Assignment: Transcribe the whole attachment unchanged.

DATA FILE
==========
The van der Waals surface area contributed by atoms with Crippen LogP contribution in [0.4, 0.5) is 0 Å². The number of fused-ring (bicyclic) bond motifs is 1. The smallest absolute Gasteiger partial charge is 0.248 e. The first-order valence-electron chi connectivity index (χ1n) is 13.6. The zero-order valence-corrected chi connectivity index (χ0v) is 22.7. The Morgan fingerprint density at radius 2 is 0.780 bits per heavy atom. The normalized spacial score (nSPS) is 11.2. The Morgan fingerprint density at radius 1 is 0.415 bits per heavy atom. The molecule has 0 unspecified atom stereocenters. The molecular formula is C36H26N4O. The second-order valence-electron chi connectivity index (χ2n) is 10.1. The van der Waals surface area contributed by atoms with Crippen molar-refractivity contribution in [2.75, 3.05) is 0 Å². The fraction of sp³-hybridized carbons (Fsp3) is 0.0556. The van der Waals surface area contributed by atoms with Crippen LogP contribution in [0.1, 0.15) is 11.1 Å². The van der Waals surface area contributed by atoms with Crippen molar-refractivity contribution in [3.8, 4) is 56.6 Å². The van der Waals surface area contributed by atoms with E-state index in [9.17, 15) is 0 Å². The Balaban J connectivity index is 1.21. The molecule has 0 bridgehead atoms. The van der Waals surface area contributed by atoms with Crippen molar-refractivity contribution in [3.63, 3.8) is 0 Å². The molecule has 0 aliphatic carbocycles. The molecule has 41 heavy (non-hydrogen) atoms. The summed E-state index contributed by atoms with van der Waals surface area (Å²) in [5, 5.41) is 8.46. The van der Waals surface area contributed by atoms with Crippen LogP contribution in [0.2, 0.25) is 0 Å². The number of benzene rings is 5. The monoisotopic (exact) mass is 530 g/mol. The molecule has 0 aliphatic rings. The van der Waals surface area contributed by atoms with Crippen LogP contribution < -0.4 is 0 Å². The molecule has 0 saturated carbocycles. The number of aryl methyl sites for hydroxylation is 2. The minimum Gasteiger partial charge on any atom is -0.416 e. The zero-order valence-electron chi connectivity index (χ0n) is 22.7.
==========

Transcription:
The van der Waals surface area contributed by atoms with Crippen LogP contribution in [0.4, 0.5) is 0 Å². The number of fused-ring (bicyclic) bond motifs is 1. The smallest absolute Gasteiger partial charge is 0.248 e. The first-order valence-electron chi connectivity index (χ1n) is 13.6. The zero-order valence-corrected chi connectivity index (χ0v) is 22.7. The Morgan fingerprint density at radius 2 is 0.780 bits per heavy atom. The normalized spacial score (nSPS) is 11.2. The Morgan fingerprint density at radius 1 is 0.415 bits per heavy atom. The molecule has 0 unspecified atom stereocenters. The molecular formula is C36H26N4O. The second-order valence-electron chi connectivity index (χ2n) is 10.1. The van der Waals surface area contributed by atoms with Crippen molar-refractivity contribution in [2.75, 3.05) is 0 Å². The fraction of sp³-hybridized carbons (Fsp3) is 0.0556. The van der Waals surface area contributed by atoms with Crippen LogP contribution in [0.1, 0.15) is 11.1 Å². The van der Waals surface area contributed by atoms with Crippen molar-refractivity contribution in [3.8, 4) is 56.6 Å². The van der Waals surface area contributed by atoms with E-state index in [9.17, 15) is 0 Å². The Balaban J connectivity index is 1.21. The molecule has 0 bridgehead atoms. The van der Waals surface area contributed by atoms with Crippen molar-refractivity contribution in [3.63, 3.8) is 0 Å². The molecule has 0 aliphatic carbocycles. The molecule has 41 heavy (non-hydrogen) atoms. The summed E-state index contributed by atoms with van der Waals surface area (Å²) in [5, 5.41) is 8.46. The van der Waals surface area contributed by atoms with Crippen LogP contribution in [0.2, 0.25) is 0 Å². The number of benzene rings is 5. The monoisotopic (exact) mass is 530 g/mol. The molecule has 0 aliphatic rings. The van der Waals surface area contributed by atoms with Crippen LogP contribution < -0.4 is 0 Å². The molecule has 0 saturated carbocycles. The number of aryl methyl sites for hydroxylation is 2. The minimum Gasteiger partial charge on any atom is -0.416 e. The zero-order valence-electron chi connectivity index (χ0n) is 22.7.